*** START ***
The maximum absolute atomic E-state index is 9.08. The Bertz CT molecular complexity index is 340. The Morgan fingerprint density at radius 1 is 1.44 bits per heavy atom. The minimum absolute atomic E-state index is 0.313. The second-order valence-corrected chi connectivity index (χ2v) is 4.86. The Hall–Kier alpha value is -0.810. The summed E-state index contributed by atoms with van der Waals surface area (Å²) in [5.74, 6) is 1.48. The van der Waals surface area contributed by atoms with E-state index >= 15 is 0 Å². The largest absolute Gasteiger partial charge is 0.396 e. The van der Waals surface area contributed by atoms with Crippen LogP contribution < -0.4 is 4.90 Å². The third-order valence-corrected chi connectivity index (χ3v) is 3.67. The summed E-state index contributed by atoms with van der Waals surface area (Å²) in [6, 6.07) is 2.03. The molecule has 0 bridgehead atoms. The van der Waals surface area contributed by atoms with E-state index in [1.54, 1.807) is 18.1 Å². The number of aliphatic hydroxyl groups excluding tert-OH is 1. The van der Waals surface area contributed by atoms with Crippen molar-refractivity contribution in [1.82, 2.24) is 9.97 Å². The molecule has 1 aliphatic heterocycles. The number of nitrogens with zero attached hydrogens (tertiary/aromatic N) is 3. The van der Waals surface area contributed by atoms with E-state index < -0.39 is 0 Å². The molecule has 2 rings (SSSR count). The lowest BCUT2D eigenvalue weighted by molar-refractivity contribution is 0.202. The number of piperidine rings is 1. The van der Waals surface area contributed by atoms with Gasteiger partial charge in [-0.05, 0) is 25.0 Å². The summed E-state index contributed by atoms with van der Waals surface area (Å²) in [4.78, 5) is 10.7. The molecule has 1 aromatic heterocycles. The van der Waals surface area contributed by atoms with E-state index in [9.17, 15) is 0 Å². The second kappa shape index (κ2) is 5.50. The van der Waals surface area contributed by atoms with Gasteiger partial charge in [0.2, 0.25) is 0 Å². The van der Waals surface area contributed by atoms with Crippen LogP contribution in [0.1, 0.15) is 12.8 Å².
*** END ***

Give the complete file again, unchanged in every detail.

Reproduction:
The maximum absolute atomic E-state index is 9.08. The Bertz CT molecular complexity index is 340. The Morgan fingerprint density at radius 1 is 1.44 bits per heavy atom. The minimum absolute atomic E-state index is 0.313. The second-order valence-corrected chi connectivity index (χ2v) is 4.86. The Hall–Kier alpha value is -0.810. The summed E-state index contributed by atoms with van der Waals surface area (Å²) in [5.74, 6) is 1.48. The van der Waals surface area contributed by atoms with E-state index >= 15 is 0 Å². The largest absolute Gasteiger partial charge is 0.396 e. The van der Waals surface area contributed by atoms with Crippen LogP contribution < -0.4 is 4.90 Å². The third-order valence-corrected chi connectivity index (χ3v) is 3.67. The summed E-state index contributed by atoms with van der Waals surface area (Å²) in [6, 6.07) is 2.03. The molecule has 0 bridgehead atoms. The van der Waals surface area contributed by atoms with E-state index in [1.54, 1.807) is 18.1 Å². The number of aliphatic hydroxyl groups excluding tert-OH is 1. The van der Waals surface area contributed by atoms with Crippen molar-refractivity contribution in [1.82, 2.24) is 9.97 Å². The molecule has 1 aliphatic heterocycles. The number of nitrogens with zero attached hydrogens (tertiary/aromatic N) is 3. The van der Waals surface area contributed by atoms with E-state index < -0.39 is 0 Å². The molecule has 2 rings (SSSR count). The lowest BCUT2D eigenvalue weighted by molar-refractivity contribution is 0.202. The number of piperidine rings is 1. The van der Waals surface area contributed by atoms with Gasteiger partial charge in [-0.05, 0) is 25.0 Å². The summed E-state index contributed by atoms with van der Waals surface area (Å²) in [4.78, 5) is 10.7. The molecule has 1 aromatic heterocycles. The van der Waals surface area contributed by atoms with E-state index in [9.17, 15) is 0 Å². The second kappa shape index (κ2) is 5.50. The van der Waals surface area contributed by atoms with Gasteiger partial charge in [0.2, 0.25) is 0 Å². The van der Waals surface area contributed by atoms with Crippen LogP contribution in [0.1, 0.15) is 12.8 Å².